Planning Watch | Sunday, 11 January 2009

Planning Watch

Robert Musumeci states that MEPA’s policies regulating storage to commercial outlets should be changed following a decision taken this week

Case Details
An amended application was submitted to MEPA with a view to provide additional on site storage (at basement level) to an already operating restaurant. The said restaurant is covered by all the necessary permits and is located in a site sandwiched between Triq Spinola (St Julians) and Spinola Bay itself.
According to Maps SJ 2 and Map SJ 7 contained in the approved North Harbour Local Plan, the designated zoning where the site is located clearly limits the use of the area in question for the development and use of boat houses.
However , a permit is already in hand, approving the demolition of a previously existing building in Spinola Bay, and the eventual construction of a ground floor restaurant and overlying dwelling units. The said permit was issued after the Local Plan was officially enacted (this signifies that the current policy considerations were clear to the deciding body when the decision was taken).
According to the submitted plans, the area of the new basement storage is estimated to be 217sqm. In such areas, the policy not only does not permit class 6 use, but it also requires that commercial outlets (including storage areas) do not exceed 75 square metres in terms of aggregate area.

Case Officer’s views
The Case Officer expressed his contentions in addition to the proposed additional basement store interlinked with the restaurant (Class 6 - Use Classes Order 1994). Case Officer stated that North Harbour Local Plan policy NHHO 01 does not accept Class 6 uses in a residential area. He, however, acknowledges that a permit was already issued for the said restaurant, and therefore there is no justification for additional commercial area, which in effect results in an increased total area of 217 square metres.
To back his arguments, the case officer underlined that development would infringe Structure plan policy BEN 1, quoting that developments should be compatible with the residential nature of the area.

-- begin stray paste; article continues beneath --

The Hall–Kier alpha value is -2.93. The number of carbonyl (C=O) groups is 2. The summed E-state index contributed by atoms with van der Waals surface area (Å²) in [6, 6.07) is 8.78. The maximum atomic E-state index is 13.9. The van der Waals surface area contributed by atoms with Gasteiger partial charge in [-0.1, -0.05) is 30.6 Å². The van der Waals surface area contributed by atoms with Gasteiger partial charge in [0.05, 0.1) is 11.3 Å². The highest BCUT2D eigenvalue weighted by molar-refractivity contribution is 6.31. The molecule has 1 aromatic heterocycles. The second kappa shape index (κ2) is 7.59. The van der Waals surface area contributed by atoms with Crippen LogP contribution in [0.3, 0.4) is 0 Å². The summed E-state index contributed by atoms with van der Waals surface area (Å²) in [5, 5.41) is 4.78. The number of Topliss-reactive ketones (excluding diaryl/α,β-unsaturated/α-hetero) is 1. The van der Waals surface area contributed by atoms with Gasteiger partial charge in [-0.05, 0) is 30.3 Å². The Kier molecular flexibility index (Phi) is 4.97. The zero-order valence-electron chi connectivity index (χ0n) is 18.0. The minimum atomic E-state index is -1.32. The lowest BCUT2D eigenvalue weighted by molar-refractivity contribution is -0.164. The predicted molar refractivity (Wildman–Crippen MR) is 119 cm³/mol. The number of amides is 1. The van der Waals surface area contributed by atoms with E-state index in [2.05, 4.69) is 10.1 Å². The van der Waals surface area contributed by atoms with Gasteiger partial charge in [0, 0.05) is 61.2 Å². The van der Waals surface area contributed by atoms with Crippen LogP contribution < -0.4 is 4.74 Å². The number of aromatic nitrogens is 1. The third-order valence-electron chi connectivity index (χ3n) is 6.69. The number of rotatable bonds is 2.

For reasons which remain yet unclear, the case officer added that the the storage was not considered ancillary to the approved restaurant, although in reality the storage was directly coinnected to the said restaurant.

MEPA’s decison
MEPA’s own DCC convened this week to take a decision and approved the applicant’s request, stating that the additional storage was not considered to impact negatively on the area since it was to be located below ground level and connected directly to the restaurant, which after all was already approved. Besides, the DCC made a condition that the store was not to be used by the public, and therefore one could not claim that the number of potential patrons could increase.

ROBERT MUSUMECI’s observations
On closer observation, Structure Plan POLICY BEN 1 states that development will not normally be permitted if a proposal is likely to have a deleterious impact on existing or planned adjacent uses because of visual intrusion, noise, vibration, atmospheric pollution, unusually high traffic generation, unusual operating times, or any other characteristic which in the opinion of the Planning Authority would constitute bad neighbourliness.
In this case, it is rather in the interest of the neighbouring residents that nearby commercial outlets are equipped with sufficient on site storage to limit the frequency of servicing vehicles visiting the site to unload operating materials. Limiting the frequency of serving vehicles signifies that the area is less prone to noises, vibrations and unusual operating times. Therefore, this application is more in line with Policy BEN 1, rather than the contrary as indicated by the case officer.
Ironically, when it comes to decide such applications, shops having on site storage area are considered to be at a disadvantage in terms of current policy regulating commercial development in residential areas, which are designed to preclude storage areas in commercial outlets falling within such zones. In simple terms, the provision of storage to already approved catering outlets should be construed as a measure to reduce the frequency of service vehicles which need to park in the vicinity.
The DCC were undoubtedly correct in their decision. The policies regulating storages within commercial areas should change to reflect the rationale expressed by the DCC.


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